What’s the difference between Fireplaces and Fireplace Inserts?
There is a lot of confusion about these terms. After all, a “fireplace” ought to be any place you can have a fire, right? Yep, but there is a difference anyway and today I’ll lay it out for everyone.
What is a fireplace?
When folks talk about a “fireplace” they generally mean an open fireplace. This usually means an opening in the wall with a flue above it so you can have a fire indoors. The key here is that it’s open. To confuse the matter more, a lot of fireplaces have glass doors on the front. You might point out that it’s not open anymore, and you’d be right, but it’s still “a fireplace.”
Types of Fireplaces
Fireplaces can be either masonry fireplaces or factory-built fireplaces (also called prefabricated or “prefabs.)
A masonry fireplace is almost always built of bricks. There are some specialty types that are more exotic and use refractory materials, but 99.9% of them are made with bricks.
Factory Built Fireplace
A factory-built fireplace is a metal box with refractory bricks inside manufactured to be framed into a house, without masonry. Sometimes they are gas fireplaces, but they are often for burning wood. These are perfectly safe when installed according to the manufacturer’s instructions.
There’s also sort of “an in-between” situation, commonly called the Heatalator. Heatalator is a brand name which is applied to products which are generally like it. Just as all tissues aren’t Kleenex brand, it’s pretty common to just ask for a Kleenex and everybody understands. The same is true with Heatalator. It’s a metal firebox which is built into a masonry structure. Even though it was built in a factory, this is still considered a masonry fireplace. This is because of clearance and heat transfer requirements etc. Too much information? Suffice to say Heatalators are also fireplaces.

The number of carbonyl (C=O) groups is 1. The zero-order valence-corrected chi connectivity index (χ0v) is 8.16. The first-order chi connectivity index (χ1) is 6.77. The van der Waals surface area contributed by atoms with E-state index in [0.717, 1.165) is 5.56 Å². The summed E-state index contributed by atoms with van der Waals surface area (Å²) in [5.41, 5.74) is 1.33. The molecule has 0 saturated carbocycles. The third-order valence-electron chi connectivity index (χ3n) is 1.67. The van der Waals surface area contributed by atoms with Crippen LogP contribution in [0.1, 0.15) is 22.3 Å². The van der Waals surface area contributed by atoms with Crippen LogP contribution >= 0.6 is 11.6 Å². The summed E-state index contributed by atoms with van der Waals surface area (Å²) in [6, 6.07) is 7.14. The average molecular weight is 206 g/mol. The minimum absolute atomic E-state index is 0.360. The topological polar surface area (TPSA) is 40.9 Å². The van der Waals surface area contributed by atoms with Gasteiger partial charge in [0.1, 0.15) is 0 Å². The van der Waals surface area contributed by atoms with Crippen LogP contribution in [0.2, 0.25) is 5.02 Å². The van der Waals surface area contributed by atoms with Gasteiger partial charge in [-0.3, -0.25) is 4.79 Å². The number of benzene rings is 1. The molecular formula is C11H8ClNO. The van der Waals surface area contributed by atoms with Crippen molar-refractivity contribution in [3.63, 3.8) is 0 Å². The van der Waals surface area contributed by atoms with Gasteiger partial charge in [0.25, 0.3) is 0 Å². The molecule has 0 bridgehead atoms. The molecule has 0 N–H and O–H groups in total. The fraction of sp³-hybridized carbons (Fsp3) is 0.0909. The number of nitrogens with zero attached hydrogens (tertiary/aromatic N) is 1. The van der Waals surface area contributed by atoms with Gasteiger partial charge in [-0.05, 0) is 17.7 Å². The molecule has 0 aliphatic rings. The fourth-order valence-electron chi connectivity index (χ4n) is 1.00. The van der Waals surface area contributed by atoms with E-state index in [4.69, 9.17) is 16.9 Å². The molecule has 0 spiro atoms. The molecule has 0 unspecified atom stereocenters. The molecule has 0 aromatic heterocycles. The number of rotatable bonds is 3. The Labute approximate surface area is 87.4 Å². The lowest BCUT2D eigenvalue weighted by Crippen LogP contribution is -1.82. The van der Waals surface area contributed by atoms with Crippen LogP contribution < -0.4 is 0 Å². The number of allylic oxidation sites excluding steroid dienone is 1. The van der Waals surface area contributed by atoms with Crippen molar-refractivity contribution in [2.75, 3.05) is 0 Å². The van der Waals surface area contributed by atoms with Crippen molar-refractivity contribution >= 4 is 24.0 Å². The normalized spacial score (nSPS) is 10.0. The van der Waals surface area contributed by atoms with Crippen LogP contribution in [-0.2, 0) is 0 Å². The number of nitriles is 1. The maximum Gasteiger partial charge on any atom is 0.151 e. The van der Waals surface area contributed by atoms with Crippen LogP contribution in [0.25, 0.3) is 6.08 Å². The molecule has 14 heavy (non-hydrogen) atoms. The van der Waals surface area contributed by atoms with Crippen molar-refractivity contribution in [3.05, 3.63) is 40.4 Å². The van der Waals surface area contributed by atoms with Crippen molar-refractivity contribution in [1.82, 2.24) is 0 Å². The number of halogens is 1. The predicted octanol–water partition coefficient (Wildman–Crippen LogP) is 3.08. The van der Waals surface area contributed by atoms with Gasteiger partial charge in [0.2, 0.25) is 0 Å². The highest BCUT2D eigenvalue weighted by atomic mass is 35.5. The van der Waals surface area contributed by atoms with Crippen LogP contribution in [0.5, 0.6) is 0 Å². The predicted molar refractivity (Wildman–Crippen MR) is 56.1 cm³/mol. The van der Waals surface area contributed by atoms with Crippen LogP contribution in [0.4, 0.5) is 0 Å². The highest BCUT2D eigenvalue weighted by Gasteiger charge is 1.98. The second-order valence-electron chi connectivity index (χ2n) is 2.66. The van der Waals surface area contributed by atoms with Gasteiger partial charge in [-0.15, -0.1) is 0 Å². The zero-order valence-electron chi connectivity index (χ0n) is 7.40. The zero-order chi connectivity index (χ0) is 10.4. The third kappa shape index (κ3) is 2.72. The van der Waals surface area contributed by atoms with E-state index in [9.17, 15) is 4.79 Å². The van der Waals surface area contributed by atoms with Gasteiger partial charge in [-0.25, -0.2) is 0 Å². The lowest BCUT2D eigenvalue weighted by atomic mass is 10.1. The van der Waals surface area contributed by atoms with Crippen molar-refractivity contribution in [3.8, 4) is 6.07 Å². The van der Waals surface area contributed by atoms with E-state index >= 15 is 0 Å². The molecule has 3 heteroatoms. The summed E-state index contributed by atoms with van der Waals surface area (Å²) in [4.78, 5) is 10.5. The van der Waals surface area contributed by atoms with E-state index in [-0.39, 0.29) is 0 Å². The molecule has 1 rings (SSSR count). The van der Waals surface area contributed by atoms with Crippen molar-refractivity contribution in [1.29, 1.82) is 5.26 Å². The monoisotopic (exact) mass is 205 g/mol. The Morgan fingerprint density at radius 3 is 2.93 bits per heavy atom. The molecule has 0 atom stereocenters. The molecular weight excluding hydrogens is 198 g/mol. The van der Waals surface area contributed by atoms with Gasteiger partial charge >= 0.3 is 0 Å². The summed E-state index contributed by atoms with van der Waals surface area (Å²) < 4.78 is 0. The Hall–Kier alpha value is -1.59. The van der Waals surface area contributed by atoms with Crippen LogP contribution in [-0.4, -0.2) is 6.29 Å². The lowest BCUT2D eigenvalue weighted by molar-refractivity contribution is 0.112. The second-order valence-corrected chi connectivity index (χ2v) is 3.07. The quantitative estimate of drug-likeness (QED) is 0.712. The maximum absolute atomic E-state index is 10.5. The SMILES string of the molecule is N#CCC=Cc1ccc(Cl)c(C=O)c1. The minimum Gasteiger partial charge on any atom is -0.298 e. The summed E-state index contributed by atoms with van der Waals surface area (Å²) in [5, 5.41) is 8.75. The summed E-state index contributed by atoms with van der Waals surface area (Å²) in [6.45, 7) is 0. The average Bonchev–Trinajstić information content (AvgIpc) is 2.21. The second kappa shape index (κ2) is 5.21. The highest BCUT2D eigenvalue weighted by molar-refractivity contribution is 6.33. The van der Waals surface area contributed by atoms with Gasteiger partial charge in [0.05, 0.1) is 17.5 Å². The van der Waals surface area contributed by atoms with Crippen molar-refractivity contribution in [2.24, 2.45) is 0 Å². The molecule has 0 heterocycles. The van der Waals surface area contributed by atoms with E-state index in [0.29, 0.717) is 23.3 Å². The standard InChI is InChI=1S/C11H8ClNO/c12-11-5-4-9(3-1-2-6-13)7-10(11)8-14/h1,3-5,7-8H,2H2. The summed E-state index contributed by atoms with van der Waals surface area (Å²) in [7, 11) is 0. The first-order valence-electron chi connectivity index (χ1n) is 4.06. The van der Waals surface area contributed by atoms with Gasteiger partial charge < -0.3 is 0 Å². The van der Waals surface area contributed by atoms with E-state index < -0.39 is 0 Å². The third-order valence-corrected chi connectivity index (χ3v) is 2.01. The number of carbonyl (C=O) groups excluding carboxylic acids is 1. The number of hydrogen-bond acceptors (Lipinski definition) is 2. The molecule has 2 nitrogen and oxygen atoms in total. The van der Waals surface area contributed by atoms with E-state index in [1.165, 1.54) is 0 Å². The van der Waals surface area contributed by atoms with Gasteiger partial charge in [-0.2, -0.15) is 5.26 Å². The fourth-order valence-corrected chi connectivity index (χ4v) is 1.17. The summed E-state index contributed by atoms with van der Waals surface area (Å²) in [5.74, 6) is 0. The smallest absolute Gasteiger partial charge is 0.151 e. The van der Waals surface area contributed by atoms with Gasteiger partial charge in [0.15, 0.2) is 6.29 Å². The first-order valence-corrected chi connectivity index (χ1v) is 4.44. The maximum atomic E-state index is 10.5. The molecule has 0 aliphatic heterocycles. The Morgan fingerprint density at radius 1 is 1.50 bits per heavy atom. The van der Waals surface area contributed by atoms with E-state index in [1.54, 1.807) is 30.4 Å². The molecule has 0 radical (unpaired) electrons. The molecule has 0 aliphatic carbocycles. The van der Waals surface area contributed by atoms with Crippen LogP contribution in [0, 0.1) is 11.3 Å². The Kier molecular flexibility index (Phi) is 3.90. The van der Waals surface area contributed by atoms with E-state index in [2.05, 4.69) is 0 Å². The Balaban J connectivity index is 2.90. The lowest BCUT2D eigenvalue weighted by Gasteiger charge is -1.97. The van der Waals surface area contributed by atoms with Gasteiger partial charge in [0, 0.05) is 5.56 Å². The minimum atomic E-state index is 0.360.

So what’s a fireplace insert? In a word, it’s a stove. Either gas or wood, it’s a stove which is inserted into an open fireplace.
Fireplace inserts are almost exclusively installed into masonry fireplaces, though there are a few very special models which are listed to be installed into prefabricated fireplaces, such as the Regency Alltera CI1250.
A fireplace insert must always be installed according to the manufacturer’s instructions and listings or you’ll put your house in serious jeopardy. Following these two bits of advice will go a long way toward keeping you and your family warm and safe at the same time!
- Insist that your stove have a properly-sized liner all the way from the top of the stove out of the top of the existing chimney. Click here for more information about chimney liners.
- Insist on knowing that any insert you buy is listed for installation into your fireplace.